In order to fully understand the meaning of πr, lets move through levels of abstraction to get there rather than jumping to its full abstraction. 3r is r three times:
In this case, we think of the coefficient of 3 as the number of lines and r as the length of the line.
Replacing 3 with a variable of p:
In this case, we think of p as the number of lines and r as the length of the line.
Abstracting further, we replace the rational number three with the irrational pi:
In this case, we think of pi as the number of lines and r as the length of the line. Of course, we have taken some liberty of drawing an irrational side length here by approximating it as about 3.14 (yes, the drawing is roughly to scale).
Now back to our final step!
STEP #5 SIMPLIFYING TO PI TIMES R SQUARED
We could just utilize an exponent and be finished, arriving at πr^2, but then we would miss out on deepening understanding of a quadratic term. Some might argue this is unnecessary in lower grades; however, I might remind them that students are exploring area and substituting into and evaluating quadratic terms in sixth grade. A quadratic term is two dimensional and basically can be thought of a symbolic notation of area. Let’s use our current topic as an example as we finally arrive at πr^2. In other words, we can write πr^2, but what does it look like?
Connections could include:
 any previous connection
 on the left sticky, the top formula is represented by the middle sticky
 on the left sticky, the bottom formula is represented by the right sticky
 the top formula and the middle sticky show the factors or dimensions of the figure
 the bottom formula and the right sticky show the product or area of the figure
 the πr in the top formula on the left sticky is the radius pi times along the length of the figure in both of the middle and right stickies
 the length of the sides of the squares is r, the radius
 each square is r^2
 there are 3 radius squares and part of a radius square
 there are pi radius squares or a radius squared, pi times
So we have arrived, finally! The area of a circle can be reorganized into a figure similar to a parallelogram. Using length times width or base times height we can see that the area of a circle can be thought of as the radius times one half of its circumference, which can be rewritten as the radius times pi radii or pi times the radius squared. Notice we also can “see” the area of a circle in terms of square units now.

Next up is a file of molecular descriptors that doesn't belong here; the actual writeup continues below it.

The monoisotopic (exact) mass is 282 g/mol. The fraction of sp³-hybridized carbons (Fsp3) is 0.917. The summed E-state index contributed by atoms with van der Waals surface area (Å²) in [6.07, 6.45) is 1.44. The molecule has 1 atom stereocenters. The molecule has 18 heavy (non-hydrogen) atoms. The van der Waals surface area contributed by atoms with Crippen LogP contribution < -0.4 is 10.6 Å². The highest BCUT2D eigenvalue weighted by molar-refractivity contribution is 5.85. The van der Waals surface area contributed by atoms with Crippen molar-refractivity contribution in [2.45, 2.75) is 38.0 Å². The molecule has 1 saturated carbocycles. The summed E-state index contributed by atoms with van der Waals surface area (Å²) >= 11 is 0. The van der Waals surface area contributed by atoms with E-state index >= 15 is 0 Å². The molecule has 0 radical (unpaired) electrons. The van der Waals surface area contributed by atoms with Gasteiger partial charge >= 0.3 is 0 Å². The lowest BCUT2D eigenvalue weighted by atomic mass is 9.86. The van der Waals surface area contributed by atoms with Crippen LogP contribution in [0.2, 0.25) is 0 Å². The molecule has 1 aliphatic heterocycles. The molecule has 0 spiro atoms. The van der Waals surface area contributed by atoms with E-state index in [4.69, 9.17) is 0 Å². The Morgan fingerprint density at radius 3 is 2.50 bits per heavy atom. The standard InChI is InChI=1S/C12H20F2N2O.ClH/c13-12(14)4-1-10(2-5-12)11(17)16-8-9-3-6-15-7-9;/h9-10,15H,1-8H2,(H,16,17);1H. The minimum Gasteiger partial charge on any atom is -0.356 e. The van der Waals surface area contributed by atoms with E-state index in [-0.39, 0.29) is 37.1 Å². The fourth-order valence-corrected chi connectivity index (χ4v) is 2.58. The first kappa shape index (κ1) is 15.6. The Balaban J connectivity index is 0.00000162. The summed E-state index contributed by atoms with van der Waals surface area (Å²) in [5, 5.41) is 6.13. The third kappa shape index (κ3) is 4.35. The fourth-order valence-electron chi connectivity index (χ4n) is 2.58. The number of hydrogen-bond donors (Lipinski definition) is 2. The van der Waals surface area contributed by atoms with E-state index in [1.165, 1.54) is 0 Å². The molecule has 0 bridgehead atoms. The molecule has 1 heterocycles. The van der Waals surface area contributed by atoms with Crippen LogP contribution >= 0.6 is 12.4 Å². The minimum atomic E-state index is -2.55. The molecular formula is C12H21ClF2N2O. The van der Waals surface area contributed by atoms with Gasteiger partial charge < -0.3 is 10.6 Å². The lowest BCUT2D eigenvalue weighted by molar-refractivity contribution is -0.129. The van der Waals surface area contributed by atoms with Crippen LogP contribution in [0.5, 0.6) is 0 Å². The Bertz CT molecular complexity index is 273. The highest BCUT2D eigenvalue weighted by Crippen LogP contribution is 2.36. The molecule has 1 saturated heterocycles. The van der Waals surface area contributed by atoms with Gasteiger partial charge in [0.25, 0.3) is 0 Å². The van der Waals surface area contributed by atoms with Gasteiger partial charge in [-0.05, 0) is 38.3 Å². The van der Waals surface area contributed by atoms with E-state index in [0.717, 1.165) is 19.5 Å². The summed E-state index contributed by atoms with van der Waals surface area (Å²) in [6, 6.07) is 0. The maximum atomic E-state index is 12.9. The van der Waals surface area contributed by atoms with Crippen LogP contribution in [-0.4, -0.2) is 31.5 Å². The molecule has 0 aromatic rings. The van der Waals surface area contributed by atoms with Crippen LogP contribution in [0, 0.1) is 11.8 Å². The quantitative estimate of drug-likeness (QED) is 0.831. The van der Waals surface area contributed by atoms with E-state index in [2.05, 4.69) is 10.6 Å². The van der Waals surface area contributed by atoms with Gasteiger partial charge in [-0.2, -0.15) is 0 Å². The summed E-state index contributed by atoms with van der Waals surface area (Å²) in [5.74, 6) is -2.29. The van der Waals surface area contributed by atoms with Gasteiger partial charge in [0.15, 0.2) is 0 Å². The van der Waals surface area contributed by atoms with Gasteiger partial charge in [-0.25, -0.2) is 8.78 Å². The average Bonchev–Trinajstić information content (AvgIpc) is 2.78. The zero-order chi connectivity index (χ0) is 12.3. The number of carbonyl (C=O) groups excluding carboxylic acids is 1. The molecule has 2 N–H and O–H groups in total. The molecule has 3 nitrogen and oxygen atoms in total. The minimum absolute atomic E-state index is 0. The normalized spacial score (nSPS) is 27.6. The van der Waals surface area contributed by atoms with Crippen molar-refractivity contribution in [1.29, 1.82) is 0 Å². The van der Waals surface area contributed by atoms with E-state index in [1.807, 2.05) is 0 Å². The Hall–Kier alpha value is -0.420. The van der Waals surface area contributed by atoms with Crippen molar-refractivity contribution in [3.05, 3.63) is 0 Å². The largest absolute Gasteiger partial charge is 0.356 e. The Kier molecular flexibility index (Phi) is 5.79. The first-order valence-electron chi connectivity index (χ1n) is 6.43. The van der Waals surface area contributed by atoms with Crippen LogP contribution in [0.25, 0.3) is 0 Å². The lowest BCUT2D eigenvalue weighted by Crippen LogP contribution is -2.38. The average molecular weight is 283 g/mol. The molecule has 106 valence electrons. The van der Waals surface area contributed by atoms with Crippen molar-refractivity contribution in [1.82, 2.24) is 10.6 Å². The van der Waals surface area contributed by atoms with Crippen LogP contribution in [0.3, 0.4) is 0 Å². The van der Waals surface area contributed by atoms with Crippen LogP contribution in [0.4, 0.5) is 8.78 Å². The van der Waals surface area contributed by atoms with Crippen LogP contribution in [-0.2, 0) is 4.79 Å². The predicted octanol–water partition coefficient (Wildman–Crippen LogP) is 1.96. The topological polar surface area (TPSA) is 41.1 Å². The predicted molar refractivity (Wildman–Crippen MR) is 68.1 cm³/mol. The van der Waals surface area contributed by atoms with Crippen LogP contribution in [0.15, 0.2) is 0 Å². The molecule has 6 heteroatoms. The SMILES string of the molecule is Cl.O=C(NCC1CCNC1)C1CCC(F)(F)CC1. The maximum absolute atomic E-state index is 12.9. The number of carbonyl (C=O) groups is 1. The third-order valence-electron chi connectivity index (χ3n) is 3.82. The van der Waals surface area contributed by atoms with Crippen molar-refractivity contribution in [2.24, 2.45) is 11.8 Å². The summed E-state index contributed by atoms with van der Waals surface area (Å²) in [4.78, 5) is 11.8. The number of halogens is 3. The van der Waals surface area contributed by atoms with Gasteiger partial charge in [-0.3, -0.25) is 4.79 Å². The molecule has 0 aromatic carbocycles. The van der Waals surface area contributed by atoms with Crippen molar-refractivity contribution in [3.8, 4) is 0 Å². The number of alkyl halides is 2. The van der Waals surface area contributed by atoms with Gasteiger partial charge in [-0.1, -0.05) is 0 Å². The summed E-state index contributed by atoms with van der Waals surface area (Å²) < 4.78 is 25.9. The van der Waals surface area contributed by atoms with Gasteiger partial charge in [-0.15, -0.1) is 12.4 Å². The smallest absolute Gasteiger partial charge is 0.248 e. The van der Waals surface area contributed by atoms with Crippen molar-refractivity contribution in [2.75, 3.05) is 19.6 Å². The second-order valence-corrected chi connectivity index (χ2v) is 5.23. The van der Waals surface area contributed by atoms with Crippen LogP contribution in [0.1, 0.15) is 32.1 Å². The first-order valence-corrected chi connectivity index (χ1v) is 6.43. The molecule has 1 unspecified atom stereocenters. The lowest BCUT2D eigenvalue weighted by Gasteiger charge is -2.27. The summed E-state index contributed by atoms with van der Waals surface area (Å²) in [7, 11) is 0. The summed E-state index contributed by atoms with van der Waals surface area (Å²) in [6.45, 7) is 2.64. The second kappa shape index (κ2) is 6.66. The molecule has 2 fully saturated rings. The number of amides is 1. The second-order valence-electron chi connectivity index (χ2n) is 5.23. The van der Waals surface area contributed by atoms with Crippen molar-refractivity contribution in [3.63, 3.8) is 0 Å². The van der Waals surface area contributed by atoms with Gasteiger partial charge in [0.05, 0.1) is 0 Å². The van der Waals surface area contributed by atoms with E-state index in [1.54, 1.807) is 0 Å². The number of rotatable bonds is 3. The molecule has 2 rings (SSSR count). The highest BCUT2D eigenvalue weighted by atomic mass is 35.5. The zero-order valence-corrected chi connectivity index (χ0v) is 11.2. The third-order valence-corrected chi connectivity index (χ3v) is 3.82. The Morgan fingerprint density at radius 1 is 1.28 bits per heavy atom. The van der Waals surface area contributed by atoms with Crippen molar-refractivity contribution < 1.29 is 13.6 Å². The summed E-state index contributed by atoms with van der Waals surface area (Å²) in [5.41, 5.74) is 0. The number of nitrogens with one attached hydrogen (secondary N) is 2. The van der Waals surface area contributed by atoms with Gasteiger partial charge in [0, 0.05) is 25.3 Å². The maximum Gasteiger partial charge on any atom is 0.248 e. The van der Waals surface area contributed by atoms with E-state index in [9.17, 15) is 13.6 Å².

Why take the time do this though? While I do not expect students to remember everything found here, I do want to help them remember the formula of πr^2 either remembering the activity or understanding just the final Sticky Math Triad. After the day long cutting, pasting, labeling, and working through the informal proof; you could revisit this later as a warmup/interleaved practice. By just using the final Sticky Math Triad or this Pizza Pi example, where you can use the edge crust to talk about circumference and the cheesypepperoni goodness to discuss the area:
I conclude with the final extension to the meaning of a quadratic term and its coefficient, since it is right in front of us anyway.
BONUS EXTENSION: MEANING OF A QUADRATIC TERM & ITS COEFFICIENT
In order to fully understand the meaning of πr^2, lets move through levels of abstraction to get there rather than jumping to its full abstraction. 3r^2 is r^2 three times:
In this case, we think of the coefficient of 3 as the number of squares and r^2 as the area of the square.
Replacing 3 with a variable of p:
In this case, we think of p as the number of squares and r^2 as the area of the square.
Abstracting further, we replace the rational number three with the irrational pi:
In this case, we think of pi as the number of squares (even though it is irrational) and r^2 as the area of the square. Of course, we have taken some liberty of drawing an irrational side length here by approximating it as about 3.14 (yes, the drawing is roughly to scale).
Well, that is about all I can pull out of that! If you made it this far, then you are to be commended. Feel free to submit for time spent in professional development. Just not to me… maybe that will come much later down the road!
Common Core Standards: 7.G.B.4
What connections are your students making? What modifications are you making to use this with students? We would love to hear your feedback; please submit a comment below or consider submitting your own Sticky Math activity here.